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Tibetan schools of Mahayana are pretty clear on this: our experience of the world is projection of our mind. So when the mind is afflicted, in various ways - it sees the world as bad or ugly, in various ways. As the mind is purified of afflictions and obscurations, it sees the world as increasingly harmonious and beautiful. This matches my personal experience, going both up and down in my mind states.

The Sakya school even has this notion of "three views" or "three visions" - "the state of those experiencing suffering, those engaged in the methods leading towards freedom from unhappiness and misery, and those fully enlightened ones who have attained the highest goal of omniscient awakening".

The Nyingma interpretation of Buddhist cosmology is very much phenomenological and keeps hinting at how an experience of the world relates to observer's mind.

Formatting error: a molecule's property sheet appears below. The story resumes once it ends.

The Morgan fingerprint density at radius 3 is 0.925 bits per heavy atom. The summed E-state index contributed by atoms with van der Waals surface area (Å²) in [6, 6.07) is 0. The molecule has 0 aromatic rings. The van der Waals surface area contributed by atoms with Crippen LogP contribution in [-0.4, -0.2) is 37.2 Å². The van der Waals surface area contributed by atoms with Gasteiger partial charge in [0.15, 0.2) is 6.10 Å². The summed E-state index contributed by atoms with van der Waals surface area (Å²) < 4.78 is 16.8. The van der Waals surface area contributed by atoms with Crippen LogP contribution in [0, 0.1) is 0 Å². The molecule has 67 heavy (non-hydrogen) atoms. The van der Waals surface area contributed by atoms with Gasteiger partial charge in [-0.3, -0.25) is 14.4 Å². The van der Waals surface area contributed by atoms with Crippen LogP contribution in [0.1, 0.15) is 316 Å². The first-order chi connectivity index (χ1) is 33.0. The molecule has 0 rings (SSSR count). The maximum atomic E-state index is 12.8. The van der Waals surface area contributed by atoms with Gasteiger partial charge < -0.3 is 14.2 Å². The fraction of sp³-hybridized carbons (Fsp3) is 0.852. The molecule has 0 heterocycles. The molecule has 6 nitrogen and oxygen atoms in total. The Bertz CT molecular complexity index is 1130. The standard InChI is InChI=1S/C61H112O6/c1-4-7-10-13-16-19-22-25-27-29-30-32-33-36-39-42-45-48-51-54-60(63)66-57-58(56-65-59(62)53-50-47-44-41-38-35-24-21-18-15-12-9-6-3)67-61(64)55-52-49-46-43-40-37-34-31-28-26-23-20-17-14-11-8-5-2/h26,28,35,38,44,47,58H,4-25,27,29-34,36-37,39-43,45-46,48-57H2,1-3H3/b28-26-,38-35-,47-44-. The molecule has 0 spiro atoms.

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In Buddhism, there is the notion that we can use a skillful technique or theme of thinking, which is the best technique or theme of thinking that it is suited for a particular situation, for a particular purpose, to cater for a particular need. Some of these techniques may be mutually exclusive or contradictory to each other.

It is just like how a master chef uses various techniques to craft the best results based on the needs. Sometimes you need to boil, sometimes you need to bake, sometimes you need to fry, sometimes you need to broil, sometimes you need to grill and sometimes you need to sautee. These techniques may appear to contradict each other, but are used at different times to achieve different results.

First example:

For overcoming lust (as a hindrance of sensual desire), you can use the contemplation on unattractiveness (see this question). But too much of it may lead to negative thoughts of suicide, in which case, use the mindfulness of breathing (see this answer) to counter it.

Second example:

The Buddha taught that not everything we experience is caused by what we did in this answer. This is the Buddha teaching anatta, so that we can let go of the self-view.